Euclid: An ESA Mission With NASA Participation

Studying the Geometry and Nature of the Dark Universe

Euclid and ENSCI

Euclid is a European Space Agency (ESA) space mission with NASA participation, to study the geometry and nature of the dark Universe. Euclid will carry out a six-year survey of a third of the sky in the optical and near-infrared. It will measure galaxies out to distances corresponding to a look-back time of ~10 billion years. Euclid was launched on July 1, 2023. Well-characterized and validated Euclid data will be publicly released within about 2 years of acquisition.

Euclid NASA Science Center at IPAC (ENSCI) has been established by NASA, in order to support US-based investigations using Euclid data. ENSCI is part of the Euclid Consortium’s Science Ground Segment, providing algorithm and software development, participating in data quality assurance, and performing data processing. In addition, ENSCI supports the US research community by providing expert insight into the Euclid surveys, data processes, calibration, and products.

Latest News

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June 13th, 2024

To receive key updates on the Euclid mission and NASA funding opportunities for Euclid work, sign up for the ENSCI newsletter.

Euclid begins new de-icing operation

June 4th, 2024

Euclid begins new de-icing operation, since the level of ice has increased on the optical path toward the VIS instrument.

NASA's IRSA archive is serving data from Euclid Early Release Observations

May 30th, 2024

NASA's InfraRed Science Archive (IRSA) (located at Caltech/IPAC) is serving the data from the Euclid Early Release Observations.

Euclid Science

Our Universe is undergoing an accelerated expansion. Since matter gravitates, cosmic expansion would slow down in a matter-dominated universe. Thus the unknown nature of the observed cosmic acceleration has been dubbed “dark energy”. Euclid will map the large-scale structure of the Universe over ~15,000 square degrees, nearly half of the full sky excluding the regions dominated by the stars in our Milky Way galaxy. It will measure galaxies out to distances which corresponds to a look-back time of ~10 billion years, covering the period over which dark energy accelerated the expansion of the Universe.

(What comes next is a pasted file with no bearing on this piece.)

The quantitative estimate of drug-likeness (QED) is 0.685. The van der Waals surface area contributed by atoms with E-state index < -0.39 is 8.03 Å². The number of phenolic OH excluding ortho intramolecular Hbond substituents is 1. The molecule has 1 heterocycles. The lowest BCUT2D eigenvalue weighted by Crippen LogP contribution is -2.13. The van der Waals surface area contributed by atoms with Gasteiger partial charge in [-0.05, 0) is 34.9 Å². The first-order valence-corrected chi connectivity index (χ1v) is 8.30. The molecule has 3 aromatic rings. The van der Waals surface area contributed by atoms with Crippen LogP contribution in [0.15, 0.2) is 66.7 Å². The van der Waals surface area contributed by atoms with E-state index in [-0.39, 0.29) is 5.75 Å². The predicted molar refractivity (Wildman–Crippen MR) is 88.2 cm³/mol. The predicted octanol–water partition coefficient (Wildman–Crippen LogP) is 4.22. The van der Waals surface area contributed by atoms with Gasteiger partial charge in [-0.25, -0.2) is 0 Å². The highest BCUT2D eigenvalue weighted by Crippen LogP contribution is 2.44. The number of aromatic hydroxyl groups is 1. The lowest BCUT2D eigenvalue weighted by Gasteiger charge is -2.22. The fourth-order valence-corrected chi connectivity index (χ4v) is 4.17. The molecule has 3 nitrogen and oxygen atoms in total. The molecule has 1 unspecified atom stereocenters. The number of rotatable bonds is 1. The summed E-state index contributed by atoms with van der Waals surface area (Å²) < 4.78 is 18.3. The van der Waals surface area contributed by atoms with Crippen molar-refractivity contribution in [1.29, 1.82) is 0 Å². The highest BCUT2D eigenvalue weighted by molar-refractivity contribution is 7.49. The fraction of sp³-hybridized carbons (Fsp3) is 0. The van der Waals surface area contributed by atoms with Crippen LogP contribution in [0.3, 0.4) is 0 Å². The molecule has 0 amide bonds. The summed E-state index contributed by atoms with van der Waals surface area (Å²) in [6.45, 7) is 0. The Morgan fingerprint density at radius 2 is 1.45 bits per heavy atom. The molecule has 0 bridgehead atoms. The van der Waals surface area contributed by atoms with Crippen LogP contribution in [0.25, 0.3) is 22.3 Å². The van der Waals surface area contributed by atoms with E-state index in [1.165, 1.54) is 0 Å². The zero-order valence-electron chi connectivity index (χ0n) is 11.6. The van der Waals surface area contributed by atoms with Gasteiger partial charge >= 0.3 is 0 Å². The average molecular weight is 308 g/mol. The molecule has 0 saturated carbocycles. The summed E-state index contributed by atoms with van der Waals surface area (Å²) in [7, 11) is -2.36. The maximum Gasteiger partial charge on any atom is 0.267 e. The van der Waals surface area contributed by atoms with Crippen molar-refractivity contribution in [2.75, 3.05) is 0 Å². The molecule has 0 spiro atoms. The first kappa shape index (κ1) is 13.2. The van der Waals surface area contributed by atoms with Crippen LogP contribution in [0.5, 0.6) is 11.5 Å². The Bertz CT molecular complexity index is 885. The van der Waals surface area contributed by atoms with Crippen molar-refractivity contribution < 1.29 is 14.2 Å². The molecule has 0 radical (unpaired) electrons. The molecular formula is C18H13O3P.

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Euclid Science

Our Universe is undergoing an accelerated expansion. Since matter gravitates, cosmic expansion would slow down in a matter-dominated universe. Thus the unknown nature of the observed cosmic acceleration has been dubbed “dark energy”. Euclid will map the large-scale structure of the Universe over ~15,000 square degrees, nearly half of the full sky excluding the regions dominated by the stars in our Milky Way galaxy. It will measure galaxies out to distances which corresponds to a look-back time of ~10 billion years, covering the period over which dark energy accelerated the expansion of the Universe.

Learn more

Euclid Mission

Euclid is an ESA space mission with NASA contribution. It will study the geometry and nature of the dark Universe. Euclid will carry out a 6 year survey of ~1/2 of the extragalactic sky in the optical and near-infrared, accurately measuring shapes for ~1.5 billion galaxies, and redshifts (i.e., distances) of ~30 million galaxies. All data will be released to the world-wide community within about 2 years of acquisition.

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Euclid Data

All Euclid data will be made public in three major data releases (DR1, DR2, DR3), phased with the survey progress, with the final DR3 a year after the end of the main survey. Preceding each major DR are “quick releases” (Q1, Q2, Q3, Q4) of selected areas and data-products, to demonstrate the data to be expected, and to allow scientists to sharpen their data analysis tools. Well-characterized and validated data will be released via ESA’s Euclid Science Archive System, and by the NASA/IPAC Infrared Science Archive.

Learn more

Euclid Data

All Euclid data will be made public in three major data releases (DR1, DR2, DR3), phased with the survey progress, with the final DR3 a year after the end of the main survey. Preceding each major DR are “quick releases” (Q1, Q2, Q3, Q4) of selected areas and data-products, to demonstrate the data to be expected, and to allow scientists to sharpen their data analysis tools. Well-characterized and validated data will be released via ESA’s Euclid Science Archive System, and by the NASA/IPAC Infrared Science Archive.

Learn more